PECAN nut production is poised to become an industry with potential to change the economic landscape, particularly in Matabeleland South, where considerable progress has been made to establish nurseries and orchards.
Pecan trees are native to central and southern North America, and were a food source by Native Americans for centuries before the arrival of colonists, according to SeedGuide.Info, a website, which provides information on history and characteristics of various seeds. The plants were not domesticated until the 17th century, when the first plantations of pecans were established in Mexico. Raw pecans can be salted or sweetened to make snacks.
Pecans can be processed to make pecan edible pressed oil. The production of pecan tress plantations require long-term commitment as it takes about seven to eight years before harvesting. Already, a combined 140 hectares of the pecans trees aged between two to eight years have already been established by the pioneers of the project in the region and efforts are now underway to expand the plantations by roping in small to large scale farmers.
“We decided to start pecan production in 2008 because climatic conditions are good for the trees,” said Harold Schur, one of the pioneers of the project during a familiarisation tour organised by The Agriculture Rural Development Authority at Pezulu Ranch in Shangani. “What you see here are the trees in the second year of production. “The climate in this part of the country is very suitable . . . very cold winters and very hot summers.” Pezulu Ranch is owned by businessman James Ross. Goddard, a partner to Mr Schur.
The climate is even better compared to South Africa, which already has an established pecan nut industry, said Mr Schur adding Zimbabwe could take advantage of ideal weather conditions, growing demand and good prices of the nuts. “Demand in China alone is in excess of 50 000 tonnes annually at an average price of $6000 per tonne,” said Mr Ted Galante, another partner in the project. So when the tress fully mature, we can harvest between two and half to three tonnes per hectare.”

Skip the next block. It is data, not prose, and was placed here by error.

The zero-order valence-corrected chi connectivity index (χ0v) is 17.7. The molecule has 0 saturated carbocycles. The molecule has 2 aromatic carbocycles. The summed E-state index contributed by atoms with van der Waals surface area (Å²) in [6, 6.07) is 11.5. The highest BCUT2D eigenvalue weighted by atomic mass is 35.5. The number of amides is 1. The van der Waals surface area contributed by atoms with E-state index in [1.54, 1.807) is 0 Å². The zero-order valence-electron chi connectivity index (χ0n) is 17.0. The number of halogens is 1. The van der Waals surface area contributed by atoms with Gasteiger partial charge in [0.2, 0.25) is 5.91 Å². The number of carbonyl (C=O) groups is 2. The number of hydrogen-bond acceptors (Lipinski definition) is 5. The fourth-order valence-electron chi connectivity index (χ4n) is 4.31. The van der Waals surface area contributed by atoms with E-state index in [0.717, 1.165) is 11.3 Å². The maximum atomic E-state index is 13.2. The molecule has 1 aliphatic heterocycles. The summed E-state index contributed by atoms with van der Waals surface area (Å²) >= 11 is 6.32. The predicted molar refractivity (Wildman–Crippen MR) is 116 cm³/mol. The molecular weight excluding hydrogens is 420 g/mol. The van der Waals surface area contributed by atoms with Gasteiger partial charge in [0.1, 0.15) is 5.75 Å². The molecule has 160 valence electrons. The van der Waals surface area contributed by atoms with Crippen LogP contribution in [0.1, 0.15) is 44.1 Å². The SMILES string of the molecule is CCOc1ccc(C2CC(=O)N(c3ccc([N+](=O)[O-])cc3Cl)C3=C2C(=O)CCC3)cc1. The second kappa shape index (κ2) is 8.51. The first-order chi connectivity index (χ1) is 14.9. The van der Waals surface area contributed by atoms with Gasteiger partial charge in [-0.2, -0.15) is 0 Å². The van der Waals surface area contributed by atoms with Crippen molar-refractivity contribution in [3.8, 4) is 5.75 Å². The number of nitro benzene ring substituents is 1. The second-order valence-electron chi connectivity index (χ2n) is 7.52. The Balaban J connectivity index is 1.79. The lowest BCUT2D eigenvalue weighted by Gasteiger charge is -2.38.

Growing pecan nuts requires long term commitment and capital as it take up to eight years to see a return, said Mr Galante. At least $4 000 is required to establish a hectare. “The industry needs patient capital (and for it) to grow the Government, the banks and financial institutions should have a buy in. The technical aspects are in place, the markets are known. So capital and land are the most important things needed,” he said.
Government and Arda could play a role of providing land for both small scale and large scale farmer, he added. At Makova Estates, in Fort Rixon, about three hectares of nursery with close 80 000 plants has been established. “We intend to have at least 150 000 plants per year and we have already seen interests from Non-Governmental Organisations who want to assist small scale farmers. They have already visited us and showed a lot of excitement,” said Mr Galante.
Arda chairman Mr Basil Nyabadza, who led the delegation from the authority said Zimbabwe stood to benefit from planting pecan trees, particularly in the Matabeleland. “Tobacco grows well mostly in the northern parts of the country,” he said. “So we are saying this is the ‘tobacco’ of the south. The pecan tree is what we must grow in abundance. “It will add value to our economic drive.”
Tobacco is the country largest single foreign currency earner. “Of course, there is a risk element but risk comes with a profit. For the small scale farmers, you can now take up this initiative. Your one hectare as a family is ideal, especially our youths. “There is appetite for pecan nuts across the world and this country; because of our unique climate change environment; we should seriously consider taking up this project. “We want to see our 62 plus rural districts participating. There will be satellite units to establish the nurseries. We want people to come on board to run this marathon to develop the economy.”
He said Arda has already identified land where it intends to establish pecan nuts orchards. – Herald